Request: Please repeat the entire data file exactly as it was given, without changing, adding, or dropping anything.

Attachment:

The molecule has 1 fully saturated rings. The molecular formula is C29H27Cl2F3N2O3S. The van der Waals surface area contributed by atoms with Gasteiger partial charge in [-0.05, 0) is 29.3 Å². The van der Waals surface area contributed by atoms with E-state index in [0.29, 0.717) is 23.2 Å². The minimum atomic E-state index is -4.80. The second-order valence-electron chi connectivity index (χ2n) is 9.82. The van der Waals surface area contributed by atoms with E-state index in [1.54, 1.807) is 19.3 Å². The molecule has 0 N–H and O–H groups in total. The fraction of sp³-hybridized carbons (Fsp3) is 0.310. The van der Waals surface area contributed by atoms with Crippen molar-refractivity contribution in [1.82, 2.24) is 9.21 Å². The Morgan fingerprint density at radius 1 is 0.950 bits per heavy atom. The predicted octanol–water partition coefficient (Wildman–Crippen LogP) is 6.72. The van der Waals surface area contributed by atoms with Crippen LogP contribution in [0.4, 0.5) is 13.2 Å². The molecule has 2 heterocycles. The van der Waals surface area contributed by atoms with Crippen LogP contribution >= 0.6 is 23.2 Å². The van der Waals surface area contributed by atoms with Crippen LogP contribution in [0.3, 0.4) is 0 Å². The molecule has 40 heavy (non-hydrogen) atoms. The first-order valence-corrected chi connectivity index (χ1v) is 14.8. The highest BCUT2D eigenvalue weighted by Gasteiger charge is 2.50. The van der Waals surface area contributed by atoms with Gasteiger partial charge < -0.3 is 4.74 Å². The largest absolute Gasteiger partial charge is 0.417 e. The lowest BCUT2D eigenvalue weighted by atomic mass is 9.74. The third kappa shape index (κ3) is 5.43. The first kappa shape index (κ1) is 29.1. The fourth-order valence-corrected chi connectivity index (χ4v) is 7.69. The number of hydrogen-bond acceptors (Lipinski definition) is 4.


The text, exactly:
The molecule has 1 fully saturated rings. The molecular formula is C29H27Cl2F3N2O3S. The van der Waals surface area contributed by atoms with Gasteiger partial charge in [-0.05, 0) is 29.3 Å². The van der Waals surface area contributed by atoms with E-state index in [0.29, 0.717) is 23.2 Å². The minimum atomic E-state index is -4.80. The second-order valence-electron chi connectivity index (χ2n) is 9.82. The van der Waals surface area contributed by atoms with E-state index in [1.54, 1.807) is 19.3 Å². The molecule has 0 N–H and O–H groups in total. The fraction of sp³-hybridized carbons (Fsp3) is 0.310. The van der Waals surface area contributed by atoms with Crippen molar-refractivity contribution in [1.82, 2.24) is 9.21 Å². The Morgan fingerprint density at radius 1 is 0.950 bits per heavy atom. The predicted octanol–water partition coefficient (Wildman–Crippen LogP) is 6.72. The van der Waals surface area contributed by atoms with Crippen LogP contribution in [0.4, 0.5) is 13.2 Å². The molecule has 2 heterocycles. The van der Waals surface area contributed by atoms with Crippen LogP contribution >= 0.6 is 23.2 Å². The van der Waals surface area contributed by atoms with Crippen LogP contribution in [0.3, 0.4) is 0 Å². The molecule has 40 heavy (non-hydrogen) atoms. The first-order valence-corrected chi connectivity index (χ1v) is 14.8. The highest BCUT2D eigenvalue weighted by Gasteiger charge is 2.50. The van der Waals surface area contributed by atoms with Gasteiger partial charge < -0.3 is 4.74 Å². The largest absolute Gasteiger partial charge is 0.417 e. The lowest BCUT2D eigenvalue weighted by atomic mass is 9.74. The third kappa shape index (κ3) is 5.43. The first kappa shape index (κ1) is 29.1. The fourth-order valence-corrected chi connectivity index (χ4v) is 7.69. The number of hydrogen-bond acceptors (Lipinski definition) is 4.